The Great Scorer
At UCLA, where I was head coach of men's varsity basketball for twenty-seven years, poetry was one of my favorite teaching tools. I have loved poems since I was a child, perhaps because my father, Joshua Hugh Wooden, introduced me to literature at an early age--reading to his four sons at night under a coal oil lamp in our Indiana farmhouse: Tennyson, Whitman, Longfellow, Whittier, James Whitcomb Riley, Shakespeare, and more.
Later, at Martinsville High School, my basketball coach, Glenn "The 'Ol Fox" Curtis, was a master of motivation and utilized poetry to light a fire in his players. Grantland Rice was one of his primary "assistant coaches" in this area.
During a game against Muncie Central in which our team, the Artesians, were trailing at halftime and were thoroughly dejected, the 'Ol Fox jumped up on a bench as we headed back out to the court. Like a fire-and-brimstone preacher Coach Curtis exhorted us to remember the following:
For when the One Great Scorer
comes to mark against your name,
He writes--not that you won or lost--
but how you played the game.
We lost, but we did not quit. That poem, like many others, worked its magic, and I remembered it when I became a coach.
At UCLA, I constantly incorporated bits of poetry, rhymes, and maxims to help focus attention, give direction, and create inspiration. This seldom occurred during games but was a constant element in the locker room, on bus rides to and from arenas, in hotel lobbies, and especially during practice, where the real work is done, the real improvement made.
Bill Walton, UCLA's center for two national championships and two undefeated seasons, tells people that I never stopped talking during practice--"an overriding chatter, never silence," as he describes it. That so-called chatter included instructions on the mechanics of the game, obviously, but also dealt with attitude, which is as important as knowing how to shoot a jump shot properly. Poetry, in all its forms, was an efficient tool for this.
While I never stood on a bench and recited Grantland Rice, I did constantly inject ideas during practice that were "poetic." If I sensed lagging energy in a player--Bill Walton, perhaps?--I might quickly take him aside and sternly tell him to step it up: "Failing to prepare is preparing to fail, Bill!"
On those occasions when I had to remind him to cut his hair or shave his beard before he could come into practice, he might offer the words of his own favorite poet: "Coach Wooden, 'The times they are a-changin.'" Well, they weren't a-changin' for those who wanted to be members of the UCLA varsity basketball team.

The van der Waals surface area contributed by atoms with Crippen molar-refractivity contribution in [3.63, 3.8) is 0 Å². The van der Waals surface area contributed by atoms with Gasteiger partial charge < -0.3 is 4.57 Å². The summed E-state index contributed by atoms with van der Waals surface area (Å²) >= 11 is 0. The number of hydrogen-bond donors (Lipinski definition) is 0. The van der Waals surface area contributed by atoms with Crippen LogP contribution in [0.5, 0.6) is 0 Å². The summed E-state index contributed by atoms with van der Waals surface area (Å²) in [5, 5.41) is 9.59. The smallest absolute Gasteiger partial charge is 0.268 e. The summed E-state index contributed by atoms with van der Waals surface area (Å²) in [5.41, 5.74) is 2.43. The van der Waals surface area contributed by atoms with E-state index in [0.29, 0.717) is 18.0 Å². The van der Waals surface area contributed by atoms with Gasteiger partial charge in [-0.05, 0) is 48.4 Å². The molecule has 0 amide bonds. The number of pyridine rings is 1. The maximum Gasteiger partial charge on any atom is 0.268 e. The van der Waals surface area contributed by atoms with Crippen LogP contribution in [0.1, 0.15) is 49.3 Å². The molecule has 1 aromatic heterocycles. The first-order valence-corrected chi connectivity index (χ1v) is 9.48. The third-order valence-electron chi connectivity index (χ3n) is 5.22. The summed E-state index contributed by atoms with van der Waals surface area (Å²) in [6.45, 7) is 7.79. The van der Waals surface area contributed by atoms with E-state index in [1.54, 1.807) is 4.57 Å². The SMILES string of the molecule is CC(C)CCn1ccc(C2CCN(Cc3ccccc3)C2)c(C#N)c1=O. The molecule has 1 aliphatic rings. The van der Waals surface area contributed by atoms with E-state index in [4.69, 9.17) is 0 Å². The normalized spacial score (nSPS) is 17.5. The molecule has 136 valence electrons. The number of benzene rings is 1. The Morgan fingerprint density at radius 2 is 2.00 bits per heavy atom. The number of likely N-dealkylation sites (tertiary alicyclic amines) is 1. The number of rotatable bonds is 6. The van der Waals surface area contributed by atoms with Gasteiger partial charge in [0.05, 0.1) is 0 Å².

I began each season--the first day of practice--with the same demonstration and instruction: showing players precisely how I wanted them to put on their socks; after that, how to lace and double-tie their shoelaces. "Little things make big things happen," I cautioned them.
After UCLA won its first national championship in 1964, I quickly reminded players who might be inclined to a sudden swelling of the ego of the following:
Talent is God-given; be humble.
Fame is man-given; be thankful.
Conceit is self-given; be careful.
Is this poetry? Certainly, in my opinion. I have a book of poems on my bookshelf by Billy Collins. The rules of poetry are and should be flexible; good words in good order is good enough for me.
In 1962, UCLA came within a whisker of winning a national championship. A phantom foul called on Walt Hazzard perhaps kept us from the championship game against Ohio State in which we would have been the favorite. Our team had given it everything they had. And been outscored. I reminded them of George Moriarty's poem:
Who can ask more of a man
than giving all within his span?
Giving all, it seems to me,
is not so far from victory.
A teacher never knows what stays with those he or she is teaching. You do your best using the tools at your disposal. Poetry was one of my many tools. Thus, even though I understood that Bill Walton, Kareem Abdul-Jabbar, and many others on our teams may have raised their eyebrows at some of my maxims and poetry at the time, things changed as they matured. In fact, when Bill had children of his own, he began writing down some of my maxims on their brown paper lunch bags before they left for school.
He tells me their reaction was about the same as his while he played center at UCLA. And says he hopes some of it sticks with them like it did with him.
Poetry works its magic in many different ways.
Read more at the Poetry Foundation.